Pottery was found deliberately broken at Tinkinswood and other Neolithic sites, seemingly as part of a ritual. The children made their own pottery inspired by Neolithic designs to be smashed as part of their own ceremony. After discussion and designs they each made at least one pot each. The pottery was created using coils of clay and entoptic style shapes were carefully engraved on to the walls surfaces. The results were beautiful. They painstakingly carved their designs on the pots, often using the hidden inside walls, whilst knowing that they would eventually be broken. this opened up lots of questions. First of all why did they do it? How did they feel? We had some wonderful discussions this week and last week at both schools. Topics covered included; the after life, the spirit world, the temporary nature of the material world, the parallels with the last communion and the breaking of the bread, the permanence of the soul, the need to create a shadow spirit pot by breaking the physical one, the releasing of magic, the remembrance and celebration of love. Big questions and even bigger answers!
Here Dr Steve Burrow is discussing the gruesome theories some of the boys came up with regarding sacrificial offerings at Tinkinswood. Horrible Histories eat your heart out!……..(perhaps an unfortunate expression to use given the subject matter!).
Steve had all the children enthralled with his stories of what was found at Tinkinswood and how it was analysed. Looking at the 6000 year old bones was really special and listening to Steve talk is always a privilege. His book, The Tomb Builders in Wales 4000–3000 BC, is also a must read for anyone interested in Wales’ Neolithic burial sites.
Pupils from Peterston-Super-Ely made their own Neolithic style markings and interpreted them using vocal sounds or/and drum sounds. They were told before they started drawing that their patterns would be used as a graphic score, and that they were to think about ancient magical ceremony music that might be heard inside a stone chamber. A delay pedal was used with a microphone to create the echo effect. This is not supposed to be Neolithic music, but it is at least organised sound from the twenty first century that has been influenced by markings made 6000 years ago. The children were shown the stone from Bryn Celli Ddu that resides in the National Museum in Cardiff. This and other photos of Neolithic markings influenced the children’s ideas.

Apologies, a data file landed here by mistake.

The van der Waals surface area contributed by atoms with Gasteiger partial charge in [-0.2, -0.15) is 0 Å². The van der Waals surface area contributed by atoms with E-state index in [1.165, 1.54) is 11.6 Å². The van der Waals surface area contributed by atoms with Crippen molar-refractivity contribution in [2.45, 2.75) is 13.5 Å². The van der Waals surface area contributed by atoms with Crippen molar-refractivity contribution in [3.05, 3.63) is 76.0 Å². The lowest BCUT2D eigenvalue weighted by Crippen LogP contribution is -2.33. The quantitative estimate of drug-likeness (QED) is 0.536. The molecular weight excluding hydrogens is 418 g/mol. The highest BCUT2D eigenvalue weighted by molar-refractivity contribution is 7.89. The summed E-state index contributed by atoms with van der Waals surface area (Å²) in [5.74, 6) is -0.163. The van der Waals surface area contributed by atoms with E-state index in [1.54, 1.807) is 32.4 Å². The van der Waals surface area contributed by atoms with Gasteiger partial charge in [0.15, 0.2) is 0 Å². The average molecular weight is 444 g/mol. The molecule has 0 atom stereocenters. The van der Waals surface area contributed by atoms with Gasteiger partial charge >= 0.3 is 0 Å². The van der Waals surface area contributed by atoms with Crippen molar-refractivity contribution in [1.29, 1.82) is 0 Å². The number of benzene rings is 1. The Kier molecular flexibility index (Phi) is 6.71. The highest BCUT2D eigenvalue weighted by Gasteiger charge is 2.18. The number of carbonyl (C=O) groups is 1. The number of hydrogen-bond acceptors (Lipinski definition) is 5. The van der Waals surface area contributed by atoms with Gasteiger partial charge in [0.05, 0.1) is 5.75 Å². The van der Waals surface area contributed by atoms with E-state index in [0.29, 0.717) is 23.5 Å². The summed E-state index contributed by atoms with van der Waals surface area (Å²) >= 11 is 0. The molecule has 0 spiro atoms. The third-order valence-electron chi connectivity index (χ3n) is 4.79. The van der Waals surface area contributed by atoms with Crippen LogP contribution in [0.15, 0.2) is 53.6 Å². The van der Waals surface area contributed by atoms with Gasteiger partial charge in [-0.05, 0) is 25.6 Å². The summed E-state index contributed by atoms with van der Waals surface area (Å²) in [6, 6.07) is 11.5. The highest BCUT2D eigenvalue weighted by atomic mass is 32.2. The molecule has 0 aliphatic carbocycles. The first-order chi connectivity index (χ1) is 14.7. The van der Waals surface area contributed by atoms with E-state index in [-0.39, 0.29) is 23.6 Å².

Dr Ffion Reynolds is an absolute marvel! It is a journey of adventure working with her, and her knowledge of the Neolithic and Neolithic shamanic practice in particular is startling! Combine this with boundless enthusiasm, energy, imagination, determination and a wonderful sense of fun, and you have a really potent cocktail that is as magical as any shamanic brew! Here she is excavating at Tinkinswood, 2011
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